New Brunswick Premier David Alward is backing away from a campaign promise to provide tax relief to small businesses, saying it will be difficult to follow through on that commitment because of fiscal pressures.
During the 2010 election, Alward promised in the Progressive Conservative platform to cut the five per cent small business tax rate in half by the end of his four-year term. The tax was reduced to 4.5 per cent in the 2011-2012 budget, but it has not moved since.
Alward said it will be difficult to reduce the tax rate further.
“We are working within a very significant fiscal constraint right now,” Alward said Tuesday.
“The way things are fiscally right now, we are going more prudently.”
The province ran a $508-million deficit last year and the latest figures for 2013-2014 forecast a deficit of almost $500-million. The premier and finance minister have blamed declining revenues for the poor financial state.
Alward said the government is looking at other options to help small businesses, such as investor tax credits.
The New Brunswick government raised the corporate tax rate for big businesses to 12 per cent from 10 per cent on July 1.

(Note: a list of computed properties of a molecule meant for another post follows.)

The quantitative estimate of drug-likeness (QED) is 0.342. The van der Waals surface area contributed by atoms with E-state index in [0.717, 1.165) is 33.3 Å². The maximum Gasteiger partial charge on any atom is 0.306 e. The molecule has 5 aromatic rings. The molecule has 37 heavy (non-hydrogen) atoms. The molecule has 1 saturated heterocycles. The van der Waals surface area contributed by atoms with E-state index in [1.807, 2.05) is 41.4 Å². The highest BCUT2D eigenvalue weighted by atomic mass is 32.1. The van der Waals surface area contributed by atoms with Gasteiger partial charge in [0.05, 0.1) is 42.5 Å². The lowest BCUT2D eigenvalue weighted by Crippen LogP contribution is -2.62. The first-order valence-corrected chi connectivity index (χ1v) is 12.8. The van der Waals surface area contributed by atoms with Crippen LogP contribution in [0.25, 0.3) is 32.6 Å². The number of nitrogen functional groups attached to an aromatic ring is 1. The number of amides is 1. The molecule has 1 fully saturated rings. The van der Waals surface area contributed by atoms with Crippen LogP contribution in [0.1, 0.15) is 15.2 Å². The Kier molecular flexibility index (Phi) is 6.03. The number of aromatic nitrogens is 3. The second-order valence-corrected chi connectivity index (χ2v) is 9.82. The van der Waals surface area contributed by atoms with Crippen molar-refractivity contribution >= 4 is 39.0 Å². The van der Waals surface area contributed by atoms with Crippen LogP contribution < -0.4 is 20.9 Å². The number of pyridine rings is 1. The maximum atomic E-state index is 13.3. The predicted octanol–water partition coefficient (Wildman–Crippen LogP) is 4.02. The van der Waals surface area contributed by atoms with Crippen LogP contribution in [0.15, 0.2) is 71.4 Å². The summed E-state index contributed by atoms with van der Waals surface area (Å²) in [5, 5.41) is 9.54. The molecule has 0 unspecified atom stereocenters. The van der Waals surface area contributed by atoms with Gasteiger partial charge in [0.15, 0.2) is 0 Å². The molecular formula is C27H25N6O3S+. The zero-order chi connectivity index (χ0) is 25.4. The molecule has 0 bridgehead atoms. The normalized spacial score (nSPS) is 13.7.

“We didn’t increase small business taxes like we did corporate taxes because of the competitive opportunity for the small business community,” Alward said.
Richard Dunn, a senior policy analyst with the Canadian Federation of Independent Business, said he’s not surprised by the premier’s position on the small business tax rate, especially when there was no change in the last two budgets.
But he said the government needs to find a way to fulfil the promise.
“What we’re hoping for is to encourage entrepreneurship in this province to help stimulate the economy and grow job opportunities,” Dunn said.
He said small businesses need help to invest and hire more people.
Liberal Opposition Leader Brian Gallant said broken promises from the Alward government are hurting the economy because businesses can’t plan for the future.
“It hurts our companies, it hurts our industries and it hurts New Brunswickers who have made important decisions based on what they thought were coming,” Gallant said.
“I think it is a clear indication that this government doesn’t have a plan for economic development and doesn’t have a plan to create jobs.”
Alward said no decision on the tax rate for small businesses will be made until the spring budget.
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